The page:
One option to explore for sales tax would be to renew the ¼-cent sales tax when it’s scheduled to expire. The renewed tax could include recreation improvements. According to state statute, staff believes that two votes would be required if the “build new” option is pursued. There would need to be a vote regarding financing through sales tax, as well as a vote to support building new recreational facilities.

Next steps
As decisions are made about which option is most suitable, bond council will help clearly define the process and ballot language, as well as more accurately provide financing details.

More detailed costs and information about the third option (to build new), will be presented at a public meeting on December 13, at 7 p.m. at the Irene B. French Community Center. The final Facility Master Plan will be presented to city Council on January 9, 2017 at 7 pm. Council’s acknowledgement of the completed plan will lead to a discussion regarding which of the three options the city should pursue.

On the sales tax I would take out the word Merriam and just say one option to explore is… Then the transition to voting on the new building seems odd.  Maybe something like.. According to state statute staff believes two votes are going to be required if the build new option is pursued.  There would need to be a vote regarding financing through sales tax as well as a vote to support building new recreational facilities.

What do you want for Merriam’s Parks & Rec facilities? Tell us on Dec. 13!

The City of Merriam is developing a Parks & Rec Facilities Master Plan and residents are invited to provide input and comments on a draft of the plan at the Irene B. French Community Center on Dec. 13 at 7 p.m. The presentation will feature a summary of recommendations based on previous public input (meetings, surveys and studies) and information gathered throughout the process by consultants.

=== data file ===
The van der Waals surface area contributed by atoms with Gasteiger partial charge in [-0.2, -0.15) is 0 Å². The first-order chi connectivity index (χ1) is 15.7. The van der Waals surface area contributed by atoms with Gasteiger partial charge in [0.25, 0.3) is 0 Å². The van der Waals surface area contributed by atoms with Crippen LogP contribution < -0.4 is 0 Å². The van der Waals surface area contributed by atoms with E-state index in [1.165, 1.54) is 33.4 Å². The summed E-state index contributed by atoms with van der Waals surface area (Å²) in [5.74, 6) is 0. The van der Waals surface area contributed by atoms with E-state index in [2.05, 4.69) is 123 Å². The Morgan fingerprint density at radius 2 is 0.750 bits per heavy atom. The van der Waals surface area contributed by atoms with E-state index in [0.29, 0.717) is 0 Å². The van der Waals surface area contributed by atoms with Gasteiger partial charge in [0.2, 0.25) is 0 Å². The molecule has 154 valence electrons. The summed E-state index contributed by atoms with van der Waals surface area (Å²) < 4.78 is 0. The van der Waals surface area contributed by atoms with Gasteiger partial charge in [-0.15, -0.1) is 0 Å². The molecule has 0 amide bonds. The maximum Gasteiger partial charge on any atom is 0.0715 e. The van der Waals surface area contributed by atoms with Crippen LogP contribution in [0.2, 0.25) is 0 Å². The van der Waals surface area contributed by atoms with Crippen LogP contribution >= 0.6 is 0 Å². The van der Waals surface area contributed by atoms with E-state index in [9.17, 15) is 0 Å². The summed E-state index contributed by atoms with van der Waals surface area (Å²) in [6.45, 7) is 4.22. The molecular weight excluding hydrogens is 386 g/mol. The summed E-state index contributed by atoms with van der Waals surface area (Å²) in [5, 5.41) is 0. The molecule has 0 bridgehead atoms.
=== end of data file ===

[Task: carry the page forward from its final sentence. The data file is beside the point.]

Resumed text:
Master plan recommendations will address facility locations, amenities, funding and performance expectations for potential future community center and aquatics facilities. Final recommendations presented to city council for review will include public input and serve as a guide for the future of Merriam’s recreation facilities.

WHAT: A public meeting about Merriam’s Parks & Recreation Facilities Master Plan

WHEN: Dec. 13, 2016 at 7 p.m.

WHERE: Irene B. French Community Center, 5701 Merriam Dr.

Budget Implications

An integral component of any facility is the cost to operate. The current facilities have a known cost since operation of these facilities have significant history. The annual operating budget for current facilities is $913,290. This budget does not include capital improvements or emergency fund repairs.  Budgeted revenues for 2016 are $192,440. This represents a cost recovery of approximately 21 percent.  Another way to look at these figures is that in order to operate these facilities, $720,850 of general fund support of public funds is necessary.

Preliminary high level accounting has been provided for the proposed new facility concept. The initial revenue is anticipated to reach $1,167,570 with expenses estimated at $1,532,460. As with the current facility comparison, these figures do not include capital improvement or emergency fund repairs. The dramatic difference between old and new stems from purposeful design. Creating spaces with amenities City of Merriam residents have identified as needs / wants will drive demand. Based on this model, cost recovery is estimated at 76 percent. The general support of the facility would be reduced to $364,890 which is almost half the cost required to operate the current facilities.

Even though these are preliminary figures that do not include the capital investment necessary to build, these budgetary figures will be key components in future discussions. Operational costs are always greater than the initial capital investment. No matter which of the three options are chosen to meet the current and future needs of the residents of Merriam, understanding the impact the decision will have over the course of time will be a critical topic of discussion.

Joint meeting of steering committee/city council helps bring plan closer to completion